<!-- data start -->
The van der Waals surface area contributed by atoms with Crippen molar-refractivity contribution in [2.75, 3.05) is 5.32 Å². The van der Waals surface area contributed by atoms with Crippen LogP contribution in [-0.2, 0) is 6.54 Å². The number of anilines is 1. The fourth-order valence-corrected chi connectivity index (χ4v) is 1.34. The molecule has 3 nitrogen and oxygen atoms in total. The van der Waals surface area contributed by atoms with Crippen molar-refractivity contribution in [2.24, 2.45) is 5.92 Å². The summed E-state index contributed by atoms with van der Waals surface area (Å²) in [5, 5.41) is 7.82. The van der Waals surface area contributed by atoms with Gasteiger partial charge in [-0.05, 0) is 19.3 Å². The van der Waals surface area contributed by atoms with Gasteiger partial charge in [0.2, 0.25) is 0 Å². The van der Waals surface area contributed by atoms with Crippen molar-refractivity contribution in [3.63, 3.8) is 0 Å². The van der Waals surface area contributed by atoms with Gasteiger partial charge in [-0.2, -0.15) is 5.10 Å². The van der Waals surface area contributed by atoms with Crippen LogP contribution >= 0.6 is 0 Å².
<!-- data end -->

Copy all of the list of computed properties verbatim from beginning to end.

The van der Waals surface area contributed by atoms with Crippen molar-refractivity contribution in [2.75, 3.05) is 5.32 Å². The van der Waals surface area contributed by atoms with Crippen LogP contribution in [-0.2, 0) is 6.54 Å². The number of anilines is 1. The fourth-order valence-corrected chi connectivity index (χ4v) is 1.34. The molecule has 3 nitrogen and oxygen atoms in total. The van der Waals surface area contributed by atoms with Crippen molar-refractivity contribution in [2.24, 2.45) is 5.92 Å². The summed E-state index contributed by atoms with van der Waals surface area (Å²) in [5, 5.41) is 7.82. The van der Waals surface area contributed by atoms with Gasteiger partial charge in [-0.05, 0) is 19.3 Å². The van der Waals surface area contributed by atoms with Gasteiger partial charge in [0.2, 0.25) is 0 Å². The van der Waals surface area contributed by atoms with Crippen molar-refractivity contribution in [3.63, 3.8) is 0 Å². The van der Waals surface area contributed by atoms with Gasteiger partial charge in [-0.2, -0.15) is 5.10 Å². The van der Waals surface area contributed by atoms with Crippen LogP contribution >= 0.6 is 0 Å².